Next few weeks critical to health care, climate change legislation
The next few weeks will tell the tale on the push for health care reform in Congress and on climate change legislation, another issue of vital concern to Alaskans.
Sen. Lisa Murkowski, R-Alaska, says that if health care reform gets bogged down in extended debate, Congress may not have the time, or stomach, to take on another gut-wrenching bill, like climate change, this year.
Murkowski’s concern is that the cap-and-trade climate change bill passed in haste by the U.S. House, which is now in the Senate, would impose huge costs on Alaskans.
As for health care, Terry Gardiner, a former Alaska businessman and state House Speaker now working on health care reform in Washington, D.C., expects significant committee action on bills in the next few weeks now that President Barack Obama has laid out his priorities.
Gardiner is now working in Washington with Small Business Majority, a nonprofit research group involved in policy issues affecting small businesses.
Gardiner expects the Senate Finance Committee may move to "mark up" a bill the week of Sept. 21 even if Chairman Sen. Max Baucus cannot get Republicans to sign onto a hoped-for bipartisan bill.
The Senate Health Committee, on which Murkowski is a member, has already voted on a version of a health care reform bill. In the U.S. House of Representatives, leaders are working to reconcile three different versions of bills.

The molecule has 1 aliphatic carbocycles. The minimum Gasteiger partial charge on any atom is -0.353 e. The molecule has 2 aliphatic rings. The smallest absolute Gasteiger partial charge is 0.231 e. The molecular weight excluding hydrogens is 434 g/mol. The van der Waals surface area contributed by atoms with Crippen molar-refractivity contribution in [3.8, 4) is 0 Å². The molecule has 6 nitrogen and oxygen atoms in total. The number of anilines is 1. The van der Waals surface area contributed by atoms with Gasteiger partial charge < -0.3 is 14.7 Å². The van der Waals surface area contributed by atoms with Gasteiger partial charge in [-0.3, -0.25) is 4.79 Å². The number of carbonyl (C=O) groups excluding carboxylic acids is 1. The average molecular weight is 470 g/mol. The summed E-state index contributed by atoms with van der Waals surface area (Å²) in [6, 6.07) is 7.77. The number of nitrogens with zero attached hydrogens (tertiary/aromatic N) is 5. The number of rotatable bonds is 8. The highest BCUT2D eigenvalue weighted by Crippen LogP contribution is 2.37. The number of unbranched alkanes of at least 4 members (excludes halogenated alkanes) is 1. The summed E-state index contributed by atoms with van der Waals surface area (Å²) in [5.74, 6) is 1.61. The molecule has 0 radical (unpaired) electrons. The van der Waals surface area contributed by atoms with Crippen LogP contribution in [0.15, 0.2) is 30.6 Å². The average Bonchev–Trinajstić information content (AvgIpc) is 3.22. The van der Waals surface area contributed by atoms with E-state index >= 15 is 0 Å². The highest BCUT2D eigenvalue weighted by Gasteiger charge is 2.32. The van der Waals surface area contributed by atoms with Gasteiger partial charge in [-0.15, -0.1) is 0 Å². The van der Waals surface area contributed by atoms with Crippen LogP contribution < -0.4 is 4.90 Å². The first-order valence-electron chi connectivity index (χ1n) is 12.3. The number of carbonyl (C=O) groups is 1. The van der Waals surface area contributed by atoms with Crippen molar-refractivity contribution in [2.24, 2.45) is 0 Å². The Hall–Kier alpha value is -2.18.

Gardiner said that Obama laid out principles in more detail and offered suggestions on items that are no longer in any of the bills moving in the House or Senate.
Obama said he favored but wouldn’t hold as a deal-breaker the idea of the contentious "public option," a government-sponsored health insurance program. Some want this option as an alternative to private insurance and to serve as a check on the rising costs of health care.
There are alternatives that would achieve the same goal, and the president’s more pragmatic approach will tone down the polarization that has developed over the issue, Gardiner said.
One of Obama’s suggestions, important to small businesses, is that the threshold for penalties for an employer not offering health coverage be set at 50 workers. This is higher than the threshold in any bill currently in the House or Senate. House versions set the threshold at $500,000 annual payroll, in effect 15 employees, while the one Senate version sets it at 25 workers.
The same tax credits and other benefits would still be available to firms with fewer than 50 workers under the president’s proposal. Gardiner said Baucus is leaning toward a 50-employee threshold in his bill.
Another idea Obama advanced that is not in any bill, but is considered necessary by many, is tort reform. Gardiner said there is evidence that many physicians practice costly "defensive medicine" in an effort to defend themselves against potential lawsuits.
Tort reform often results in huge fights between health providers, who want it, and trial attorneys, who oppose it. Obama’s idea is not tort reform on the federal level, but incentives to let states do it, which many have already, including Alaska.
On the cost side, Obama’s declaration that a health reform package would not add to the deficit has prompted skepticism. But what wasn’t heard was his idea that the package be coupled with a fiscal "fail-safe" trigger that would require a future president to take certain fiscal actions if cost savings weren’t achieved.
Obama’s target of a package cost of $900 billion was also new, and lower than estimates made for any of the House or Senate bills.
Virtually all bills pending contain "insurance reform" proposals, which are also supported by the president. These include prohibiting the practices of insurers to limit or deny coverage for pre-existing conditions or drop coverage when people become ill.
Gardiner believes there is consensus now that some form of health care reform will pass this year, but that the shape of it is still uncertain.